You can run this notebook in a live session Binder or view it on Github.

Train Models on Large Datasets

Most estimators in scikit-learn are designed to work with NumPy arrays or scipy sparse matricies. These data structures must fit in the RAM on a single machine.

Estimators implemented in Dask-ML work well with Dask Arrays and DataFrames. This can be much larger than a single machine’s RAM. They can be distributed in memory on a cluster of machines.

In [ ]:
%matplotlib inline
In [ ]:
from dask.distributed import Client

# Scale up: connect to your own cluster with more resources
# see http://dask.pydata.org/en/latest/setup.html
client = Client(processes=False, threads_per_worker=4,
                n_workers=1, memory_limit='2GB')
client
In [ ]:
import dask_ml.datasets
import dask_ml.cluster
import matplotlib.pyplot as plt

In this example, we’ll use dask_ml.datasets.make_blobs to generate some random dask arrays.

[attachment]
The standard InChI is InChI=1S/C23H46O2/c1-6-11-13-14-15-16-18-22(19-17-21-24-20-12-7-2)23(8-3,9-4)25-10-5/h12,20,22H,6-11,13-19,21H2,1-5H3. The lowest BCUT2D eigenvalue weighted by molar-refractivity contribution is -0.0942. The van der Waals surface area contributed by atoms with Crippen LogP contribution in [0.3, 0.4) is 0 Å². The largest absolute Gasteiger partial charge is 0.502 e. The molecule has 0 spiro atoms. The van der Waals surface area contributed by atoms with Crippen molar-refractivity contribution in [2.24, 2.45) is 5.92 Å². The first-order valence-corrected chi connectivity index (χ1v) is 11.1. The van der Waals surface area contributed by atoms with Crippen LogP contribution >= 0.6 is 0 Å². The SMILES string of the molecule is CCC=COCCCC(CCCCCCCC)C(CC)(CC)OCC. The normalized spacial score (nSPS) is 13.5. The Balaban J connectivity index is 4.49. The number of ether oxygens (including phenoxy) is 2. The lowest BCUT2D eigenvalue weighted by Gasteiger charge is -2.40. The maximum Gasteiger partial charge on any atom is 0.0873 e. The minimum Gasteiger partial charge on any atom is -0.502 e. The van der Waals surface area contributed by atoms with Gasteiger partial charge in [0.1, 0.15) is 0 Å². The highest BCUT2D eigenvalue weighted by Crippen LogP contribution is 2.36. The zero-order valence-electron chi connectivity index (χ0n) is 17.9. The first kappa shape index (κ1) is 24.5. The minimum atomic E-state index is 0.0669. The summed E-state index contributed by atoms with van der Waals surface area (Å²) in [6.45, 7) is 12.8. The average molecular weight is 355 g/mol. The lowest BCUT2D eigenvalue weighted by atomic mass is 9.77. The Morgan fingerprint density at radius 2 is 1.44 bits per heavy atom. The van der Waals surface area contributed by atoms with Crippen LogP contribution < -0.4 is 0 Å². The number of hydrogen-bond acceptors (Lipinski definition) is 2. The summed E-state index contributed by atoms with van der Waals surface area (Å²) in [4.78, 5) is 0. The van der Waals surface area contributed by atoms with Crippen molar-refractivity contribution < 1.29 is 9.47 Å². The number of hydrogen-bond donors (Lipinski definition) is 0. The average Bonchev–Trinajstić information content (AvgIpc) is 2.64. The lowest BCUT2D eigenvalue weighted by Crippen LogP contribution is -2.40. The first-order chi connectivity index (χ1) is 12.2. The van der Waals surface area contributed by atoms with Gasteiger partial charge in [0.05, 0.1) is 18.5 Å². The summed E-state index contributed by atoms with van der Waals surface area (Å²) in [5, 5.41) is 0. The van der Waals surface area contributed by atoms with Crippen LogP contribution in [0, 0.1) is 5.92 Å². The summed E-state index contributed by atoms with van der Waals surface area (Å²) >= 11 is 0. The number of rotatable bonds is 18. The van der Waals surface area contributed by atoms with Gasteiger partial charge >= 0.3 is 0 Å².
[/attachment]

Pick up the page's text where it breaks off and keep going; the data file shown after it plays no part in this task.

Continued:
In [ ]:
# Scale up: increase n_samples or n_features
X, y = dask_ml.datasets.make_blobs(n_samples=1000000,
                                   chunks=100000,
                                   random_state=0,
                                   centers=3)
X = X.persist()
X

We’ll use the k-means implemented in Dask-ML to cluster the points. It uses the k-means|| (read: “k-means parallel”) initialization algorithm, which scales better than k-means++. All of the computation, both during and after initialization, can be done in parallel.

In [ ]:
km = dask_ml.cluster.KMeans(n_clusters=3, init_max_iter=2, oversampling_factor=10)
km.fit(X)

We’ll plot a sample of points, colored by the cluster each falls into.

In [ ]:
fig, ax = plt.subplots()
ax.scatter(X[::1000, 0], X[::1000, 1], marker='.', c=km.labels_[::1000],
           cmap='viridis', alpha=0.25);

For all the estimators implemented in Dask-ML, see the API documentation.